William Henry has trawled the archives to produce this meticulous account of the many raids, ambushes, murders and reprisals that took place in the 1919-21 period, and of those who were involved. He details the activities of the dreaded Black and Tans, and the role played by the RIC and the mainstream British Army who were stationed in the county.
He also looks at how everyday life was affected by the ongoing war and how the attitude of the people changed as the brutality of the Tans intensified. He details hunger strikes in Galway jail and the general strike in the city that resulted as well as the boycotts of the British forces throughout the county. With fascinating and sometimes horrific details he brings the time to life.
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a first-class insight into the Black and Tan War in Galway -Galway City Tribune
Blood For Blood: the Black and Tan War in Galway.
One could consider many reasons for the rise of nationalism and republican ideals in late nineteenth- and early twentieth- century Ireland, but memories of the Great Famine of 1845-1850 and its aftermath of evictions and poverty were certainly some of the crucial ones. The last decades of the nineteenth century saw the birth of the Land League, the Gaelic League, the Gaelic Athletic Association and other such organisations, giving people hope of gaining control over the land they worked and a pride in their Irish heritage. It also gave rise to a generation of Irish people with a strong determination to effect change, even if that meant bloodshed.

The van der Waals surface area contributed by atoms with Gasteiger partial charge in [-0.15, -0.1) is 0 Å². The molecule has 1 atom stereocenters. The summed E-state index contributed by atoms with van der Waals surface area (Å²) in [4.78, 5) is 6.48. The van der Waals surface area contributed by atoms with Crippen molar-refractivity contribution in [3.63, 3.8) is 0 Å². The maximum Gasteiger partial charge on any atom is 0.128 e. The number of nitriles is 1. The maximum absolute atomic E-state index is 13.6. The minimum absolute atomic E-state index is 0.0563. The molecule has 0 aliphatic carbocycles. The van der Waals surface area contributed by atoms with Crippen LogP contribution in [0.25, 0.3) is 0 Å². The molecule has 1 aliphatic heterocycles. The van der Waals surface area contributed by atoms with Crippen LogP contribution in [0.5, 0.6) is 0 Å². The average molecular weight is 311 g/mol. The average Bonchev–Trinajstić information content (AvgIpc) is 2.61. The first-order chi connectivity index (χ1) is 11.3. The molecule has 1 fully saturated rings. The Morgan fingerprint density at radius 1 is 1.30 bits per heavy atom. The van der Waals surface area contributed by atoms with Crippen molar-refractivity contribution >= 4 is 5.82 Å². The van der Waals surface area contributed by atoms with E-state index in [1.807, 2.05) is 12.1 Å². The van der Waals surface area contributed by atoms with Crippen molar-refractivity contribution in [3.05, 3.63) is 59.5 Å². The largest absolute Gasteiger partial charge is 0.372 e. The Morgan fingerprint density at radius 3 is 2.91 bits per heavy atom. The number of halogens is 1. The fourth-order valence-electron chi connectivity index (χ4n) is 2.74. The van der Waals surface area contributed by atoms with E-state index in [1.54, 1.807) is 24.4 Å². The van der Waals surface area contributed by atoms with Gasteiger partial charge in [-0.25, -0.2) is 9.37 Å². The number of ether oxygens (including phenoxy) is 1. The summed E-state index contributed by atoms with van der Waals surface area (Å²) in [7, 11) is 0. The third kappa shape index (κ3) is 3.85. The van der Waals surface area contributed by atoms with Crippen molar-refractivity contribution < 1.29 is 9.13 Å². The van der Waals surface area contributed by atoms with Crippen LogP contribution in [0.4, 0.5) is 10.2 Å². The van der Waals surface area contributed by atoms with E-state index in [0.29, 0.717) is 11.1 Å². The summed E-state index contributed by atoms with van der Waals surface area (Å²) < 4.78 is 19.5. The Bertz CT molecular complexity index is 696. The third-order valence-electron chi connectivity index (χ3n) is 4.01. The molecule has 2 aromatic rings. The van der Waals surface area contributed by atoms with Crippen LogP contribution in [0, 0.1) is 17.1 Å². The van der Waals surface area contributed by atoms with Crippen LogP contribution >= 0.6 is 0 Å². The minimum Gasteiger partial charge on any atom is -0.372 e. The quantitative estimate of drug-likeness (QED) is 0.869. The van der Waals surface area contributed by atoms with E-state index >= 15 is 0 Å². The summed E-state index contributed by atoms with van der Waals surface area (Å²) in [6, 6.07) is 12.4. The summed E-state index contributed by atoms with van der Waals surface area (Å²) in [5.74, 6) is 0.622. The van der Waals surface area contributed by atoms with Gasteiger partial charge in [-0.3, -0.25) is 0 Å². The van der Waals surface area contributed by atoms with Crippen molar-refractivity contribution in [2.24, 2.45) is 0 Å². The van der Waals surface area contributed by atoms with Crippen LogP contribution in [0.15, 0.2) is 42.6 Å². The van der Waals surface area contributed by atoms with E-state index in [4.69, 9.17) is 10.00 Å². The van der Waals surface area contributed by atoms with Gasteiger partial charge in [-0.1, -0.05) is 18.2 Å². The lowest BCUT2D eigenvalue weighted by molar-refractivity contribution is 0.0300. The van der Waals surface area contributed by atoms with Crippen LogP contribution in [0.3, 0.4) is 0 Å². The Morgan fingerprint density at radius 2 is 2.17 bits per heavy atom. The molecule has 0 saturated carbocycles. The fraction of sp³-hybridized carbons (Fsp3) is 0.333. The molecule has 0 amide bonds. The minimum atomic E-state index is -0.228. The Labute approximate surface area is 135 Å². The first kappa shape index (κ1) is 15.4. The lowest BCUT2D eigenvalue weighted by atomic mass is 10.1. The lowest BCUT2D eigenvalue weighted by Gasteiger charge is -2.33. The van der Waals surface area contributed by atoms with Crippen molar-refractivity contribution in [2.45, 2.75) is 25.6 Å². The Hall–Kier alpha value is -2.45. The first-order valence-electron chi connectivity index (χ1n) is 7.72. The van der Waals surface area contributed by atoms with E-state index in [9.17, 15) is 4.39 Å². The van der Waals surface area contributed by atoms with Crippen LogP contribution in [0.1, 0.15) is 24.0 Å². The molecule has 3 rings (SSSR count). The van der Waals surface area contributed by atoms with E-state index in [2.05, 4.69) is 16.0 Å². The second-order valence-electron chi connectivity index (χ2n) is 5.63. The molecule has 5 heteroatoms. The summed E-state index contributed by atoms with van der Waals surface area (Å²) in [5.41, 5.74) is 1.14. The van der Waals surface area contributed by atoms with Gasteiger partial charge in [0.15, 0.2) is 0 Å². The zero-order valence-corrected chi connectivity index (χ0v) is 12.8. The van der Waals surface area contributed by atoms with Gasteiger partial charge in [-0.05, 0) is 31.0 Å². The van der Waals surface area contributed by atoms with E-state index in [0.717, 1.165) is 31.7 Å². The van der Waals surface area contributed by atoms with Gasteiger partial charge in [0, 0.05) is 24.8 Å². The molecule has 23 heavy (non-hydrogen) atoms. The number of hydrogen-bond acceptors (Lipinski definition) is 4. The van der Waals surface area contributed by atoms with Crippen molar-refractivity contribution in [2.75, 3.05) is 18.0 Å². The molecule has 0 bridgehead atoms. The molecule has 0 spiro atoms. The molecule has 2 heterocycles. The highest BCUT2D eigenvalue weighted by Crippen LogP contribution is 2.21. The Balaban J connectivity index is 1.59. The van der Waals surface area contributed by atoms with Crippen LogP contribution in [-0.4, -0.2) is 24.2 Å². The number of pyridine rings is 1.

When one looks at the 1916 rebellion, Galway was one of the few places outside Dublin that came out in force in support of the rebel cause. This momentous occasion paved the way for the War of Independence, locally known as the Black and Tan War, and those who fought in the latter conflict got a second chance to fight for the same cause, although using methods very different from those employed during the Easter rebellion. The War of Independence was fought not as a pitched battle, but mainly as a guerilla war.
The story of Galways War of Independence has not been fully told before. Those who fought risked all against the Black and Tans and their colleagues, the Auxiliaries, who were ruthless in their attempts to defeat the IRA and used every means to do so, including murder.